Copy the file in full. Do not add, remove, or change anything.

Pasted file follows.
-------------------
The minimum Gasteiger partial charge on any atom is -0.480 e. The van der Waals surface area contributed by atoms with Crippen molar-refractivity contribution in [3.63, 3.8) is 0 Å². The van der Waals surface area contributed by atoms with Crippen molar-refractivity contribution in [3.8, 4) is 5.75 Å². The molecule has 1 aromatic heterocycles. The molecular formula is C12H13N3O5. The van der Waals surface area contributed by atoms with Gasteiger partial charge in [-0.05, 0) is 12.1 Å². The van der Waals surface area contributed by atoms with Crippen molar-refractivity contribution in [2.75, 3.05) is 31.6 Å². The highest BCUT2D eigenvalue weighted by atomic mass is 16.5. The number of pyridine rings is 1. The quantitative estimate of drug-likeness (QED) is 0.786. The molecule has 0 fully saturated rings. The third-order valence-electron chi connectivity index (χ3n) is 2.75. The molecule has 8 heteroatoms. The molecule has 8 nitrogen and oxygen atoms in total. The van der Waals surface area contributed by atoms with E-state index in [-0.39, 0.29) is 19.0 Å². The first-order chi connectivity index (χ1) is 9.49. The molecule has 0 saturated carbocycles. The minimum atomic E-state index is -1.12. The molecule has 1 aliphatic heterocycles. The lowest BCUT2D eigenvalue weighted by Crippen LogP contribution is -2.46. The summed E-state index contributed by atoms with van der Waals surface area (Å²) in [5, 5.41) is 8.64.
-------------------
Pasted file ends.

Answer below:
The minimum Gasteiger partial charge on any atom is -0.480 e. The van der Waals surface area contributed by atoms with Crippen molar-refractivity contribution in [3.63, 3.8) is 0 Å². The van der Waals surface area contributed by atoms with Crippen molar-refractivity contribution in [3.8, 4) is 5.75 Å². The molecule has 1 aromatic heterocycles. The molecular formula is C12H13N3O5. The van der Waals surface area contributed by atoms with Gasteiger partial charge in [-0.05, 0) is 12.1 Å². The van der Waals surface area contributed by atoms with Crippen molar-refractivity contribution in [2.75, 3.05) is 31.6 Å². The highest BCUT2D eigenvalue weighted by atomic mass is 16.5. The number of pyridine rings is 1. The quantitative estimate of drug-likeness (QED) is 0.786. The molecule has 0 fully saturated rings. The third-order valence-electron chi connectivity index (χ3n) is 2.75. The molecule has 8 heteroatoms. The molecule has 8 nitrogen and oxygen atoms in total. The van der Waals surface area contributed by atoms with E-state index in [-0.39, 0.29) is 19.0 Å². The first-order chi connectivity index (χ1) is 9.49. The molecule has 0 saturated carbocycles. The minimum atomic E-state index is -1.12. The molecule has 1 aliphatic heterocycles. The lowest BCUT2D eigenvalue weighted by Crippen LogP contribution is -2.46. The summed E-state index contributed by atoms with van der Waals surface area (Å²) in [5, 5.41) is 8.64.